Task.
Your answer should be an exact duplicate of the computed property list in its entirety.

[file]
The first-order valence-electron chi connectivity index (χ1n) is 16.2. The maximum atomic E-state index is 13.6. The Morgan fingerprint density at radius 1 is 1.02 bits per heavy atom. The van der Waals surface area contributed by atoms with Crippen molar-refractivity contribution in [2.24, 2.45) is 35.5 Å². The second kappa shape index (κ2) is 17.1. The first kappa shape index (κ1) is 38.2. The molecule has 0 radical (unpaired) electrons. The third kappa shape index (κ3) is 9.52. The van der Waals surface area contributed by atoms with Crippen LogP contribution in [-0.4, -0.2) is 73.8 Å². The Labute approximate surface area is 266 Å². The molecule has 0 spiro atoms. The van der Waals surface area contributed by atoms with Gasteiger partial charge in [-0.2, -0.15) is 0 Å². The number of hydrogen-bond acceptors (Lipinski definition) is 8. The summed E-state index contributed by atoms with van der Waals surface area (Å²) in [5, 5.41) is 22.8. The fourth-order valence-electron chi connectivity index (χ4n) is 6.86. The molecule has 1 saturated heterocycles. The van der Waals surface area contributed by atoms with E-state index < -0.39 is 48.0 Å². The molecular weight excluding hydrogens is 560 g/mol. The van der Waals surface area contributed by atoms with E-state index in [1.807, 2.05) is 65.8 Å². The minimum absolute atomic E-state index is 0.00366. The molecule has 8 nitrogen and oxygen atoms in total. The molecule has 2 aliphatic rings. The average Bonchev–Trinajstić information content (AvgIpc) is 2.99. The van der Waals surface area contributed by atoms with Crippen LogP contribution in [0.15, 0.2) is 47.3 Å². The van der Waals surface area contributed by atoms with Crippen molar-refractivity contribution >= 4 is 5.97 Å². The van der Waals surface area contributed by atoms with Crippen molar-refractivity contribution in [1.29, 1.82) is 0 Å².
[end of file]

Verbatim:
The first-order valence-electron chi connectivity index (χ1n) is 16.2. The maximum atomic E-state index is 13.6. The Morgan fingerprint density at radius 1 is 1.02 bits per heavy atom. The van der Waals surface area contributed by atoms with Crippen molar-refractivity contribution in [2.24, 2.45) is 35.5 Å². The second kappa shape index (κ2) is 17.1. The first kappa shape index (κ1) is 38.2. The molecule has 0 radical (unpaired) electrons. The third kappa shape index (κ3) is 9.52. The van der Waals surface area contributed by atoms with Crippen LogP contribution in [-0.4, -0.2) is 73.8 Å². The Labute approximate surface area is 266 Å². The molecule has 0 spiro atoms. The van der Waals surface area contributed by atoms with Gasteiger partial charge in [-0.2, -0.15) is 0 Å². The number of hydrogen-bond acceptors (Lipinski definition) is 8. The summed E-state index contributed by atoms with van der Waals surface area (Å²) in [5, 5.41) is 22.8. The fourth-order valence-electron chi connectivity index (χ4n) is 6.86. The molecule has 1 saturated heterocycles. The van der Waals surface area contributed by atoms with E-state index < -0.39 is 48.0 Å². The molecular weight excluding hydrogens is 560 g/mol. The van der Waals surface area contributed by atoms with E-state index in [1.807, 2.05) is 65.8 Å². The minimum absolute atomic E-state index is 0.00366. The molecule has 8 nitrogen and oxygen atoms in total. The molecule has 2 aliphatic rings. The average Bonchev–Trinajstić information content (AvgIpc) is 2.99. The van der Waals surface area contributed by atoms with Crippen LogP contribution in [0.15, 0.2) is 47.3 Å². The van der Waals surface area contributed by atoms with Crippen molar-refractivity contribution >= 4 is 5.97 Å². The van der Waals surface area contributed by atoms with Crippen molar-refractivity contribution in [1.29, 1.82) is 0 Å².